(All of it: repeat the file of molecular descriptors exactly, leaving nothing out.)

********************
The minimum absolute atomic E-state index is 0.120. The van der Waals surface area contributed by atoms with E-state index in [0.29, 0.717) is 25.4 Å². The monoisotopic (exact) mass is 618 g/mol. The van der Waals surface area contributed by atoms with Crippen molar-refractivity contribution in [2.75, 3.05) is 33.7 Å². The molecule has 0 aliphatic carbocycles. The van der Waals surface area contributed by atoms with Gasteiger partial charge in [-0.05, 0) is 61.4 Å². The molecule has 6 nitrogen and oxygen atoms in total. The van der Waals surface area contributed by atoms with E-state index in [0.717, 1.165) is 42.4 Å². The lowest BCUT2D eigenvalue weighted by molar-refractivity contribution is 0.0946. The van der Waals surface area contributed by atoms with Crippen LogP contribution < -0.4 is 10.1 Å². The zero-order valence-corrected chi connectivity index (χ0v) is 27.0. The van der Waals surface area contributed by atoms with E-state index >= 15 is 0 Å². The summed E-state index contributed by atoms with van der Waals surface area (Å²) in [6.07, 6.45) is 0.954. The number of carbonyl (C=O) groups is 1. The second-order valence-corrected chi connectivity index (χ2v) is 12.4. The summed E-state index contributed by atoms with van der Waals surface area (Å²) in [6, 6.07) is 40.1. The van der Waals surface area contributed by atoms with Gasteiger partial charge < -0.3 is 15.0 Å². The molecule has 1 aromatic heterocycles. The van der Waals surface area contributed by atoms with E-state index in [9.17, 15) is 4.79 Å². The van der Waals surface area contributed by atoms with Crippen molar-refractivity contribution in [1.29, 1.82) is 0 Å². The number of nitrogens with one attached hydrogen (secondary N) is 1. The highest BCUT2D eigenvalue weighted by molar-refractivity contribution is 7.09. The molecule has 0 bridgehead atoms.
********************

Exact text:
The minimum absolute atomic E-state index is 0.120. The van der Waals surface area contributed by atoms with E-state index in [0.29, 0.717) is 25.4 Å². The monoisotopic (exact) mass is 618 g/mol. The van der Waals surface area contributed by atoms with Crippen molar-refractivity contribution in [2.75, 3.05) is 33.7 Å². The molecule has 0 aliphatic carbocycles. The van der Waals surface area contributed by atoms with Gasteiger partial charge in [-0.05, 0) is 61.4 Å². The molecule has 6 nitrogen and oxygen atoms in total. The van der Waals surface area contributed by atoms with E-state index in [0.717, 1.165) is 42.4 Å². The lowest BCUT2D eigenvalue weighted by molar-refractivity contribution is 0.0946. The van der Waals surface area contributed by atoms with Crippen LogP contribution < -0.4 is 10.1 Å². The zero-order valence-corrected chi connectivity index (χ0v) is 27.0. The van der Waals surface area contributed by atoms with E-state index >= 15 is 0 Å². The summed E-state index contributed by atoms with van der Waals surface area (Å²) in [6.07, 6.45) is 0.954. The number of carbonyl (C=O) groups is 1. The second-order valence-corrected chi connectivity index (χ2v) is 12.4. The summed E-state index contributed by atoms with van der Waals surface area (Å²) in [6, 6.07) is 40.1. The van der Waals surface area contributed by atoms with Gasteiger partial charge < -0.3 is 15.0 Å². The molecule has 1 aromatic heterocycles. The van der Waals surface area contributed by atoms with E-state index in [9.17, 15) is 4.79 Å². The van der Waals surface area contributed by atoms with Crippen molar-refractivity contribution in [1.29, 1.82) is 0 Å². The number of nitrogens with one attached hydrogen (secondary N) is 1. The highest BCUT2D eigenvalue weighted by molar-refractivity contribution is 7.09. The molecule has 0 bridgehead atoms.